BERLIN (Reuters) - The German government will borrow less money on capital markets in 2017 than this year, the Finance Ministry’s debt agency said on Monday, taking advantage of its budget surpluses to keep a lid on debt issuance.
The government aims to raise 172 billion euros (145 billion pounds) via instruments such as Bunds and Bubills, and a further 6 to 10 billion via inflation-linked securities, the debt agency said.
This year the government has borrowed 202.5 billion euros. The 2017 target amount would be the lowest in many years.
The federal government, which wants to keep a balanced budget over the next four years, will not need to borrow as much next year because it does not have to pay back as much to creditors.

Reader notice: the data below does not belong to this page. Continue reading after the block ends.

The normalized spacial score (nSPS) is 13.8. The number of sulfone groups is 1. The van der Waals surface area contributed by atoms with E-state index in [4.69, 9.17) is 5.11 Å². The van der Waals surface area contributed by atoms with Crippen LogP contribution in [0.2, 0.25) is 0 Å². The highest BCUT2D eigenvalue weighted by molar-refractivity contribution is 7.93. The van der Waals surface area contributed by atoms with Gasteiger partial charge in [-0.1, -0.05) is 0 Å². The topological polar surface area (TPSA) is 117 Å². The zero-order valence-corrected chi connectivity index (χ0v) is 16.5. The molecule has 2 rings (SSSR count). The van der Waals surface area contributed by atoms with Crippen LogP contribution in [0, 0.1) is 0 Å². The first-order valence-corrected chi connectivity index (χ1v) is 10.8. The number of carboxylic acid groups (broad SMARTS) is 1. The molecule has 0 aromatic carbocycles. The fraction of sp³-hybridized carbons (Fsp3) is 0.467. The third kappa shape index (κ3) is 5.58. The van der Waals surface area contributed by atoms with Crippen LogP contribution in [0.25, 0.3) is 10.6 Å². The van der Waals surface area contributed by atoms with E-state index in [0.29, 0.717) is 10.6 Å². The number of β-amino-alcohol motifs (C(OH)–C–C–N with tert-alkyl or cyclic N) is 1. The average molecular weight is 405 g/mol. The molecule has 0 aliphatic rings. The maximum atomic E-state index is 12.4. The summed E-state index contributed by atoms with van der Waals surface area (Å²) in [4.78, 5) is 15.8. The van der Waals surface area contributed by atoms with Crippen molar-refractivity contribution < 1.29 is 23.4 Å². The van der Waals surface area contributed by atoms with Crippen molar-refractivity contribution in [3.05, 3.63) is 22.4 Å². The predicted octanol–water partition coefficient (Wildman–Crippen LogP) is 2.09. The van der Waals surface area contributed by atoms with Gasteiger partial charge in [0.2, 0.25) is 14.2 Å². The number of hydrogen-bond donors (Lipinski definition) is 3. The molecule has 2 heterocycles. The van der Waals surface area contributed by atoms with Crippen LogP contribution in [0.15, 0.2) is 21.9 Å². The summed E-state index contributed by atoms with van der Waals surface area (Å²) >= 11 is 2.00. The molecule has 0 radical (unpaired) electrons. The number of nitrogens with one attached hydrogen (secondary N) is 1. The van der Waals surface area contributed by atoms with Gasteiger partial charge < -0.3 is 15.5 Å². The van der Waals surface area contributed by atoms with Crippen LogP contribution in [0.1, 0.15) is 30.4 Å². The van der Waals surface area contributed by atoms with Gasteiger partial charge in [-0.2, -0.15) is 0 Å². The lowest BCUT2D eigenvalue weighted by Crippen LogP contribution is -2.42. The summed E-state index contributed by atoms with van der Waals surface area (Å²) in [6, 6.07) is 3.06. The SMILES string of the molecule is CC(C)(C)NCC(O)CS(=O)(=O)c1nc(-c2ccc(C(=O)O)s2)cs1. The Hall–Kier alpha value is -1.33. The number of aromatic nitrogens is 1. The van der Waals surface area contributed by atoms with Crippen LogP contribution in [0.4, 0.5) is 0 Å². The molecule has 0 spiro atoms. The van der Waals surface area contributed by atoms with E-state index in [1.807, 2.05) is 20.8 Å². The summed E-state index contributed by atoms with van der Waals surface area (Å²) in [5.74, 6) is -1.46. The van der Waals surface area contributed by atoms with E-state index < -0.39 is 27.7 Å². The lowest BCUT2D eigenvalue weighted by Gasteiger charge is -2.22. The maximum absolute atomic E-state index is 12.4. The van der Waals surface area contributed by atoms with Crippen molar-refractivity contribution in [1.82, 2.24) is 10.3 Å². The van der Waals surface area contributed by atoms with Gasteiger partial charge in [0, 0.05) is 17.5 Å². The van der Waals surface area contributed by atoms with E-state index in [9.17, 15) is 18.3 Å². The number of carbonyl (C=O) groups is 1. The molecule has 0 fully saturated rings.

Berlin has been running budget surpluses but prefers to sell new bonds to cover its old debt and use its surpluses to increase its spending on infrastructure. It also builds a financial buffer into its calculations each year. This is why it needs new money even though it plans not to issue new debt on a net basis in 2017.
The debt agency said it planned to issue around 152 billion euros in capital market instruments and around 20 billion euros in money market instruments next year.
Most of the envisaged issuance will consist of Federal Treasury notes (Schaetze), Federal notes (Bobls) and Federal bonds (Bunds), it said.
In the first quarter of 2017, the agency plans to issue around 39 billion euros in capital market instruments and around 4 billion in money market instruments.
Reporting by Michael Nienaber; Editing by Robin Pomeroy and Hugh Lawson